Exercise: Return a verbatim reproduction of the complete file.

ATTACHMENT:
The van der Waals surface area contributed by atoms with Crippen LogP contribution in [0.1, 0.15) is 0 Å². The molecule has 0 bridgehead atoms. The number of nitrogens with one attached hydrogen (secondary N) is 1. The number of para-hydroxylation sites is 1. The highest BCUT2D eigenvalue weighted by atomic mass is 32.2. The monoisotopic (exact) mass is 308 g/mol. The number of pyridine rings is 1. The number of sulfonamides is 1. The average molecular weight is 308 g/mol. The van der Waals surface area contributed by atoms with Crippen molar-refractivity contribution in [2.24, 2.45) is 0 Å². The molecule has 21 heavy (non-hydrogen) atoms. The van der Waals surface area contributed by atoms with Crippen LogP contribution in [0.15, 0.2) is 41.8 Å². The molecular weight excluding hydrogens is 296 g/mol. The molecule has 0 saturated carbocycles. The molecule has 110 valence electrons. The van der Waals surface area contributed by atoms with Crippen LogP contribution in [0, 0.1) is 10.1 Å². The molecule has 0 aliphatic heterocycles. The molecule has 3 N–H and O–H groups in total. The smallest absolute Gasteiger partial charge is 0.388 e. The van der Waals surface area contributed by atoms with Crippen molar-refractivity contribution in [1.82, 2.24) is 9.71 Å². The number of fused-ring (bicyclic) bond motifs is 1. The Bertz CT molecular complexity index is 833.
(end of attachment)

The van der Waals surface area contributed by atoms with Crippen LogP contribution in [0.1, 0.15) is 0 Å². The molecule has 0 bridgehead atoms. The number of nitrogens with one attached hydrogen (secondary N) is 1. The number of para-hydroxylation sites is 1. The highest BCUT2D eigenvalue weighted by atomic mass is 32.2. The monoisotopic (exact) mass is 308 g/mol. The number of pyridine rings is 1. The number of sulfonamides is 1. The average molecular weight is 308 g/mol. The van der Waals surface area contributed by atoms with Crippen molar-refractivity contribution in [2.24, 2.45) is 0 Å². The molecule has 21 heavy (non-hydrogen) atoms. The van der Waals surface area contributed by atoms with Crippen LogP contribution in [0.15, 0.2) is 41.8 Å². The molecular weight excluding hydrogens is 296 g/mol. The molecule has 0 saturated carbocycles. The molecule has 110 valence electrons. The van der Waals surface area contributed by atoms with Crippen LogP contribution in [0, 0.1) is 10.1 Å². The molecule has 0 aliphatic heterocycles. The molecule has 3 N–H and O–H groups in total. The smallest absolute Gasteiger partial charge is 0.388 e. The van der Waals surface area contributed by atoms with Crippen molar-refractivity contribution in [1.82, 2.24) is 9.71 Å². The number of fused-ring (bicyclic) bond motifs is 1. The Bertz CT molecular complexity index is 833.